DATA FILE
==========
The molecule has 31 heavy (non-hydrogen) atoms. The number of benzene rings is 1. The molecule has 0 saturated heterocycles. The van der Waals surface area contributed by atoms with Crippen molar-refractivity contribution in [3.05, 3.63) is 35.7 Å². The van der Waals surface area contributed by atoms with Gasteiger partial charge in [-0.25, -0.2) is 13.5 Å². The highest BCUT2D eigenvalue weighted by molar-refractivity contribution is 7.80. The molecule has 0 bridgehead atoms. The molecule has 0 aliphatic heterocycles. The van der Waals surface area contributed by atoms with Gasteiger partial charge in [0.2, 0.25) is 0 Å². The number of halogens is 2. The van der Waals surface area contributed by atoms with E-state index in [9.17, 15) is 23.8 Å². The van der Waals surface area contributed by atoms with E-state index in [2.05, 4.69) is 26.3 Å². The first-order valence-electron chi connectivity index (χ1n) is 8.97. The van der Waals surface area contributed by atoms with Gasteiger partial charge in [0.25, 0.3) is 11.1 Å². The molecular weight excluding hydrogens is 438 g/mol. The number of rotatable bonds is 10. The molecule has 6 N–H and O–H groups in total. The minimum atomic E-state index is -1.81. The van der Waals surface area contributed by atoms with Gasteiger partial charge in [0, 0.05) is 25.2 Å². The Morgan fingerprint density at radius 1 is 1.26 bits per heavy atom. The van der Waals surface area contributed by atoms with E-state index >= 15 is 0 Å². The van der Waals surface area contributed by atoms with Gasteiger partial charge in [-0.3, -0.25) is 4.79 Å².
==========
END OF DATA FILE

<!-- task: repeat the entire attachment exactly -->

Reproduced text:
The molecule has 31 heavy (non-hydrogen) atoms. The number of benzene rings is 1. The molecule has 0 saturated heterocycles. The van der Waals surface area contributed by atoms with Crippen molar-refractivity contribution in [3.05, 3.63) is 35.7 Å². The van der Waals surface area contributed by atoms with Gasteiger partial charge in [-0.25, -0.2) is 13.5 Å². The highest BCUT2D eigenvalue weighted by molar-refractivity contribution is 7.80. The molecule has 0 bridgehead atoms. The molecule has 0 aliphatic heterocycles. The van der Waals surface area contributed by atoms with Gasteiger partial charge in [0.2, 0.25) is 0 Å². The number of halogens is 2. The van der Waals surface area contributed by atoms with E-state index in [9.17, 15) is 23.8 Å². The van der Waals surface area contributed by atoms with E-state index in [2.05, 4.69) is 26.3 Å². The first-order valence-electron chi connectivity index (χ1n) is 8.97. The van der Waals surface area contributed by atoms with Gasteiger partial charge in [0.25, 0.3) is 11.1 Å². The molecular weight excluding hydrogens is 438 g/mol. The number of rotatable bonds is 10. The molecule has 6 N–H and O–H groups in total. The minimum atomic E-state index is -1.81. The van der Waals surface area contributed by atoms with Gasteiger partial charge in [0, 0.05) is 25.2 Å². The Morgan fingerprint density at radius 1 is 1.26 bits per heavy atom. The van der Waals surface area contributed by atoms with E-state index >= 15 is 0 Å². The van der Waals surface area contributed by atoms with Gasteiger partial charge in [-0.3, -0.25) is 4.79 Å².